Andrew Bird flies in to London for European tour

Andrew Bird

Return of the Bird man

Andrew Bird is a pretty amazing musician by anyone’s standards.

OK, I’m biased because I’m one of his biggest fans. But anybody who can alternate between violin, guitar and glockenspiel whilst looping, singing and whistling in perfect pitch simultaneously is a miracle of nature.

This week Bird’s remarkable high-wire act was in London at the start of his European tour.

So it was off to the Roundhouse in Chalk Farm to check out the Birdman’s latest landing in the capital.

Back in January, Bird was in town to start his European tour at the Barbican. This time he’s playing a more freewheeling set to promote his companion piece, Hands of Glory, a collection of classics and reversions of his own songs.

When the lights dimmed, Bird came out alone and kicked off proceedings with a sensational solo rendition of Why?

This old song has featured at every Bird gig for the last 12 years – and for good reason – it’s always a jaw-dropping performance.

The master of strings displays his dexterity on violin coupled with a vocal performance that builds to a crescendo of highly-strung, theatrical tension.

“I needed to let off some nervous tension with that one,” said Bird before launching into another favourite, A Nervous Tic Motion (Of The Head To The Left), this time complete with his three piece band.

This is absolutely my favourite Bird song with its changes of pace, wonderful lyrics and hummable chorus – complete with avian-class whistling.

Before we can catch our breath, Bird soars again with his whistling which is one of the most striking features of his live shows as he zips into Danse Carribe from Break It Yourself.

The warm, calapyso-like sounds and pizzicato violin breaks signal that it’s time for everyone to let down their hair and enjoy the musical party.

Sea change

Just as you think you know where you’re heading with Bird, there’s always a sea change. Bird launches into a series of lo-fi, Woody Guthrie influenced songs from his Hands of Glory album.

The band gather around the microphone and strip down the music for what Bird calls “some olde-time-style music” resplendent with bluegrass harmonies and rockabilly edges.

It’s almost like being inside Mr Bird’s barn in the idyllic Illinois countryside with song thrushes singing outside in the clear night air.

A gorgeous cover of Townes Van Zandt’s If I Needed You is the highlight of this rootsy Americana sequence.

At Bird’s last London gig he played his new album Break It Yourself from end-to-end but promised that next time he’d return to play some old favourites.

The Birdman kept his end of the deal as he rocked out with classic tracks like Fiery Crash, Plasticities and Tables and Chairs. The jam-packed London audience were loving every minute…

An almost unrecognisable, reconfigured MX Missiles followed and was in complete contrast to the softer, luscious album version.

One thing you never get with Bird is the exact same version of any song. Every performance is truly unique with an emphasis on different textures and tones… and meanderings.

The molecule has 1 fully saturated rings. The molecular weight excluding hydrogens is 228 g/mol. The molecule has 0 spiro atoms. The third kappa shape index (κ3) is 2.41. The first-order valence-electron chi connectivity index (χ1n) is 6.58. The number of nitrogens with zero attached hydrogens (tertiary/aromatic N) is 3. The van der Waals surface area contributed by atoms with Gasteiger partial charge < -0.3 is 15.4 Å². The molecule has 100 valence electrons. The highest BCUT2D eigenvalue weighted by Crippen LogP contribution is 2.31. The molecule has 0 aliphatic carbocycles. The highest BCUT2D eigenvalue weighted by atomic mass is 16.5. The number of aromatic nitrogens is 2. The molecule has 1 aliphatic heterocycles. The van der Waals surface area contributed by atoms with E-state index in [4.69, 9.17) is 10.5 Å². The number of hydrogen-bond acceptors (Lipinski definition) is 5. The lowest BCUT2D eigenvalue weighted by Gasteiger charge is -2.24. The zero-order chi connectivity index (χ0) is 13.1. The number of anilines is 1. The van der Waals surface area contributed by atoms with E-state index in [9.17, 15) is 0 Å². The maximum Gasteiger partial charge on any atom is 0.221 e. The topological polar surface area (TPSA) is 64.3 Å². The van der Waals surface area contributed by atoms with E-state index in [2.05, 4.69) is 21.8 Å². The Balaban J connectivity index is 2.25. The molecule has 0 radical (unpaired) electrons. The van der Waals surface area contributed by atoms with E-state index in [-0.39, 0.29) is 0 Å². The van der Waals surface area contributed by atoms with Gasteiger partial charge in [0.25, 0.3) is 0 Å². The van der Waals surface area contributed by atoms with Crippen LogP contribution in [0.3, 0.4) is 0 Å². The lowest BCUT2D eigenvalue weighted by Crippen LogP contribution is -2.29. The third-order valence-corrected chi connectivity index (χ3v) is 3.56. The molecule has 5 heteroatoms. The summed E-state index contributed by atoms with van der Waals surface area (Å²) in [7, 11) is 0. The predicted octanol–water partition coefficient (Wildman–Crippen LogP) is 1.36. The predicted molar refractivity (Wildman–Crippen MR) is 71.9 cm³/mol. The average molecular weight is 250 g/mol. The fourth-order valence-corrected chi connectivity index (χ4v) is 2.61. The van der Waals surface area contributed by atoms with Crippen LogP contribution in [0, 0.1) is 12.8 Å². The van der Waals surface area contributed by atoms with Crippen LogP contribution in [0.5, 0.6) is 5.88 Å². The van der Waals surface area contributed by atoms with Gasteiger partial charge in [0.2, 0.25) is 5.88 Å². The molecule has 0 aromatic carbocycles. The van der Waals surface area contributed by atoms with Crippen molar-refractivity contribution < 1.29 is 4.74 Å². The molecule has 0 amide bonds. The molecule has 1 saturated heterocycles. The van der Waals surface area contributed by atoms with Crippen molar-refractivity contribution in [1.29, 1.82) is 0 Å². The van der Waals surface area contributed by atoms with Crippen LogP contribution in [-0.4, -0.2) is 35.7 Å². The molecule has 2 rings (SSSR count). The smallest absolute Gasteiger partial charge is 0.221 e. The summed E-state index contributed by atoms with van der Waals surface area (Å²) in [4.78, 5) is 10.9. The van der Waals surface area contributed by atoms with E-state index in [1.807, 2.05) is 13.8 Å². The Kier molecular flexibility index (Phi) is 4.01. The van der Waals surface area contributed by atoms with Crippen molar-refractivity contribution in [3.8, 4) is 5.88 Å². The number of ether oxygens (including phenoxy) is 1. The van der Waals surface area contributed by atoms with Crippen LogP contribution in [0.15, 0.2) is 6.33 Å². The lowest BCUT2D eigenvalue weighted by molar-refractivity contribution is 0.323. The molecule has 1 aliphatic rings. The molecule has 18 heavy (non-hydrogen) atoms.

Everything is reworked and reconstructed – like an alchemist rearranging the elements to create something precious and undiscovered.

The whole effect is part exhausting, part hypnotic – wholly genius.

By now my feet were killing me! This was the longest set I’ve ever seen Bird play at almost two hours – but he seemed to be enjoying the occasion and the excellent acoustics in the Roundhouse.

There were a few songs thrown in from Noble Beast including Fitz and The Dizzyspells which raced along – followed by the more subdued Effigy with its melodic country lilt which always reminds of a Scottish folk dance.

After 90 minutes I was in a lull, a state of euphoria… sometimes it’s too much to take in when you’ve waited a year to see your idol!

A final mood changes followed with a further trio of songs in classic rootsy American style including an exquisite cover of the Handsome Family’s When That Helicopter Comes and Three White Horses.

A lovely version of the undulating Sovay was another highlight.

Sometimes Bird is best when he goes back to basics and keeps things simple and pure with an authentic and home-spun feeling.

Bird’s band are a great foil to his one man showmanship. Guitarist Jeremy Ylvisaker never overpowers the Birdman but adds subtle textures and nuances.

Drummer Martin Dosh uses his drums, keyboards and electronics to subtle effect whilst bassist Alan Hampton swaps between an electric bass and double bass to create some beautiful rhythms.

After picking up the pace for a series of older songs played with real energy and style, the whirling horn at the rear of the stage marks the end of Bird’s flight of fancy.

After a brief lull and massive cheers from the crowds, Mr Bird and his band returned to play an encore, topped off by a fast and furious Fake Palindromes.

You could see the furious bow shredding as Bird played with the passion and fervour of a musical zealot.

A gorgeous undulating loop signalled the end of the show. My feet were tired and sore. But my heart and soul soared…

Full marks for an excellent night and a wonderful set stuffed with old and new songs from a truly sensational musician.

Andrew Bird – Set List

  • Why?
  • Nervous Tic Motion of the Head to the Left
  • Danse Carribe
  • Fiery Crash
  • Orpheo Looks Back
  • Lusitania
  • Fatal Shore
  • Fitz and the Dizzy Spells
  • MX Missiles
  • Effigy
  • Eye on Eye
  • Give It Away
  • If I Needed You
  • When That Helicopter Comes
  • Three White Horses
  • Something Biblical
  • Solvay
  • Plasticities
  • Fake Palindromes

Thanks to 05b for the Andrew Bird videos at London Roundhouse.

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